Diabetes care standards for children linked to financial penalties

Mandatory standards for the care of children and young people with diabetes, linked to financial rewards and penalties, have been introduced into the NHS.

The NHS has introduced mandatory standards for the care of children and young people with diabetes
The NHS has introduced mandatory standards for the care of children and young people with diabetes

The 13 standards are included in the best practice tariff for paediatric diabetes under the payment by results system for specialist providers. This means providers missing targets will have funding withdrawn while those meeting these standards will qualify for greater funding.

The initiative to develop the standards and include them in a tariff was led by Dr Tabitha Randell, NHS Diabetes’s paediatric network clinical lead and a consultant in paediatric endocrinology and diabetes.

Dr Randell said: ‘Our paediatric diabetes networks have been working hard with the DH’s payment by results team over the past 18 months to ensure the introduction of our tariff.

She added: ‘Looking to the long term, we hope the changes to the financial levers will lead to an improvement in the care and outcomes for children and young people with diabetes.

‘This should then result in a reduction in costs to the service, in levels of emergency hospital admissions among children with type 1 diabetes, and in the incidence of life-changing, yet often preventable, complications associated with the condition.’

The 13 standards are:

  • Every child or young person with diabetes will be cared for by a specialist team of healthcare professionals (consisting of a doctor, a nurse and a dietitian as a minimum) who have specific training in paediatric diabetes.
  • The doctor must be a consultant or speciality doctor with training as detailed by the British Society for Paediatric Endocrinology and Diabetes, the nurse must be a paediatric nurse with training in children’s diabetes as detailed by the Royal College of Nursing and the dietitian must be a paediatric dietitian with experience and/or training in diabetes. If the doctor is a specialist registrar who wants to specialise in paediatric diabetes, they must be supervised by the consultant or speciality doctor.
  • When a new diagnosis of diabetes is made in a child or young person, this must be discussed with a member of the specialist team within 24 hours of the diagnosis. The child or young person and their family must be seen by a senior member of the specialist team on the next working day.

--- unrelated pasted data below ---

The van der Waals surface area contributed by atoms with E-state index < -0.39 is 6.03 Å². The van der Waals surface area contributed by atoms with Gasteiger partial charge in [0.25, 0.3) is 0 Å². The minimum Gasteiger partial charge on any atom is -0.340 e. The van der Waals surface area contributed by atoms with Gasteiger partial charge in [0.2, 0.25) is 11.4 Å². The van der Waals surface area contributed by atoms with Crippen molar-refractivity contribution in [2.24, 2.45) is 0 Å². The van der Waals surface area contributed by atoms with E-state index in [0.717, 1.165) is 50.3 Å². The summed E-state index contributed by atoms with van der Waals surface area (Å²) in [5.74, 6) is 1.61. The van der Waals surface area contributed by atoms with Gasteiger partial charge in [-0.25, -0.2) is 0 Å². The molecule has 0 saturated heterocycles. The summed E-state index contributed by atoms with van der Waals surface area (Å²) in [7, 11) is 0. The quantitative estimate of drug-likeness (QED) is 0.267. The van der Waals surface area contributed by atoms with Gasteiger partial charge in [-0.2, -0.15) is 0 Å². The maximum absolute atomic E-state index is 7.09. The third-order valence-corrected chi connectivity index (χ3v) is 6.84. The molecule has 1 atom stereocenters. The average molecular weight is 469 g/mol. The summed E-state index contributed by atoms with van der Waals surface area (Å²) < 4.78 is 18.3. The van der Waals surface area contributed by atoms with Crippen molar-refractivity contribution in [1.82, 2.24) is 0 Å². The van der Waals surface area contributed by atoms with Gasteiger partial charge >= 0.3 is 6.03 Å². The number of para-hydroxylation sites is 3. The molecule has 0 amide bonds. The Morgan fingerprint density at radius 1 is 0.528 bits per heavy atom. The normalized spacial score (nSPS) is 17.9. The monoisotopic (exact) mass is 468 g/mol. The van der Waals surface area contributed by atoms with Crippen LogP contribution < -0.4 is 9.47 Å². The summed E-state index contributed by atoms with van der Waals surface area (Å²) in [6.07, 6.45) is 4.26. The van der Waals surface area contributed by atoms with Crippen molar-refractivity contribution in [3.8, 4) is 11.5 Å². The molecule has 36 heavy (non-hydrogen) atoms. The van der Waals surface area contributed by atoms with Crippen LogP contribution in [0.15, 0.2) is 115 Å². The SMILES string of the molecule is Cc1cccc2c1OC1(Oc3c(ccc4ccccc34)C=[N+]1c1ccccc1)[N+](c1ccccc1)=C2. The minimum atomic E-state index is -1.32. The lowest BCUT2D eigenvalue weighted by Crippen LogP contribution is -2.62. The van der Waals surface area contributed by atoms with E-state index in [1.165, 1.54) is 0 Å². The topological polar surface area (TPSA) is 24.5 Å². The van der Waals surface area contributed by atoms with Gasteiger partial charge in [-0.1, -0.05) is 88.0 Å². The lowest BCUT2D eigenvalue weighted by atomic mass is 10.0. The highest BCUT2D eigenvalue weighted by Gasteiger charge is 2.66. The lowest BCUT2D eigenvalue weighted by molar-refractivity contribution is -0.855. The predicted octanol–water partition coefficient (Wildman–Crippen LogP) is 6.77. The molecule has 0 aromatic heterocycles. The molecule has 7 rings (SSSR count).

• The diabetes team should offer a structured education programme at diagnosis and with updates as needed, aimed at the age and understanding of the young person and their family.
  • Every child or young person with diabetes must be offered at least four clinic appointments a year with the doctor and specialist team.
  • The HbA1C (long term blood glucose measurement) must be checked at every clinic visit and the result available in clinic for the appointment. It is recommended that this is checked at least four times a year.
  • Every child or young person with diabetes should be offered an appointment with the dietitian at least once a year.
  • At least eight additional contacts per year (phone calls, e-mails, school visits etc) by members of the team are recommended.
  • Every child or young person with diabetes must have an annual review, as detailed in the NICE guidelines on managing diabetes in children and young people (blood tests every year, plus BP check and screening for eye and kidney problems from age 12).
  • The team should check that the child or young person with diabetes is coping psychologically at least once a year and they should have access to psychology services as needed.
  • The team should provide 24-hour access to advice on emergency management of diabetes for the family and other health professionals.
  • It is also expected that the team will take part in the National Paediatric Diabetes Audit, attend their local paediatric diabetes network meetings regularly and have a clear policy for transition to adult services.
  • Each team must have a clear policy which should cover what they do to try to help children and young people with high HbA1Cs improve their control and what they will do if a child or young person keeps not coming or is not brought to clinic, among other things.

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